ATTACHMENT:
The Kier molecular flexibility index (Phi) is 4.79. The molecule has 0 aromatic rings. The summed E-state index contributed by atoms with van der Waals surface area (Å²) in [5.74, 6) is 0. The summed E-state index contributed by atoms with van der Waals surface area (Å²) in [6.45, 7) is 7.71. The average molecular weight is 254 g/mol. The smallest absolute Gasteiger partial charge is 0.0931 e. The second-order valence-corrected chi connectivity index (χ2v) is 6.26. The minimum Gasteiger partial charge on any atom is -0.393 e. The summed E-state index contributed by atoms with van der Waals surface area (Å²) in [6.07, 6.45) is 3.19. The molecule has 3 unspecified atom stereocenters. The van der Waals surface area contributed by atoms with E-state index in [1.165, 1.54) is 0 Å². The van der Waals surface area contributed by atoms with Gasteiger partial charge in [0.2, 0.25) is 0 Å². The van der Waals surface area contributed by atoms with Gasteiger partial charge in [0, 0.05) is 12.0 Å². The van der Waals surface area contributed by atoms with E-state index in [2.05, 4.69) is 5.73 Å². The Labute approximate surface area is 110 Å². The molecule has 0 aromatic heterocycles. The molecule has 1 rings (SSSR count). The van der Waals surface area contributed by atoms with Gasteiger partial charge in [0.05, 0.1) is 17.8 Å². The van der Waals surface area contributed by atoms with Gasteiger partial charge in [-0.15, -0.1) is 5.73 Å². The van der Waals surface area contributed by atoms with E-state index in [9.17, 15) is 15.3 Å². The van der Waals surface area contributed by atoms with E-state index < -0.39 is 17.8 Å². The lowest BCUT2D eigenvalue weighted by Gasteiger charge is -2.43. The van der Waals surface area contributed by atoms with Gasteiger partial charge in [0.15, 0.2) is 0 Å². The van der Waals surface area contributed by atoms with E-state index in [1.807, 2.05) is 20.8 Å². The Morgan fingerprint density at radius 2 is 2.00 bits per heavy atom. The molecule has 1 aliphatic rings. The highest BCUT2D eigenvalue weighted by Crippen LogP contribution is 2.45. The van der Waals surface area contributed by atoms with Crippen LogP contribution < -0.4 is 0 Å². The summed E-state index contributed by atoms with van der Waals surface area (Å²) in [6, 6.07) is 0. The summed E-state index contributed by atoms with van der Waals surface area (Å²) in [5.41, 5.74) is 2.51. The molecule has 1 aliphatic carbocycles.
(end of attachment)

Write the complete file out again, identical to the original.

The Kier molecular flexibility index (Phi) is 4.79. The molecule has 0 aromatic rings. The summed E-state index contributed by atoms with van der Waals surface area (Å²) in [5.74, 6) is 0. The summed E-state index contributed by atoms with van der Waals surface area (Å²) in [6.45, 7) is 7.71. The average molecular weight is 254 g/mol. The smallest absolute Gasteiger partial charge is 0.0931 e. The second-order valence-corrected chi connectivity index (χ2v) is 6.26. The minimum Gasteiger partial charge on any atom is -0.393 e. The summed E-state index contributed by atoms with van der Waals surface area (Å²) in [6.07, 6.45) is 3.19. The molecule has 3 unspecified atom stereocenters. The van der Waals surface area contributed by atoms with E-state index in [1.165, 1.54) is 0 Å². The van der Waals surface area contributed by atoms with Gasteiger partial charge in [0.2, 0.25) is 0 Å². The van der Waals surface area contributed by atoms with Gasteiger partial charge in [0, 0.05) is 12.0 Å². The van der Waals surface area contributed by atoms with E-state index in [2.05, 4.69) is 5.73 Å². The Labute approximate surface area is 110 Å². The molecule has 0 aromatic heterocycles. The molecule has 1 rings (SSSR count). The van der Waals surface area contributed by atoms with Gasteiger partial charge in [0.05, 0.1) is 17.8 Å². The van der Waals surface area contributed by atoms with Gasteiger partial charge in [-0.15, -0.1) is 5.73 Å². The van der Waals surface area contributed by atoms with E-state index in [9.17, 15) is 15.3 Å². The van der Waals surface area contributed by atoms with E-state index < -0.39 is 17.8 Å². The lowest BCUT2D eigenvalue weighted by Gasteiger charge is -2.43. The van der Waals surface area contributed by atoms with Gasteiger partial charge in [0.15, 0.2) is 0 Å². The van der Waals surface area contributed by atoms with E-state index in [1.807, 2.05) is 20.8 Å². The Morgan fingerprint density at radius 2 is 2.00 bits per heavy atom. The molecule has 1 aliphatic rings. The highest BCUT2D eigenvalue weighted by Crippen LogP contribution is 2.45. The van der Waals surface area contributed by atoms with Crippen LogP contribution < -0.4 is 0 Å². The summed E-state index contributed by atoms with van der Waals surface area (Å²) in [6, 6.07) is 0. The summed E-state index contributed by atoms with van der Waals surface area (Å²) in [5.41, 5.74) is 2.51. The molecule has 1 aliphatic carbocycles.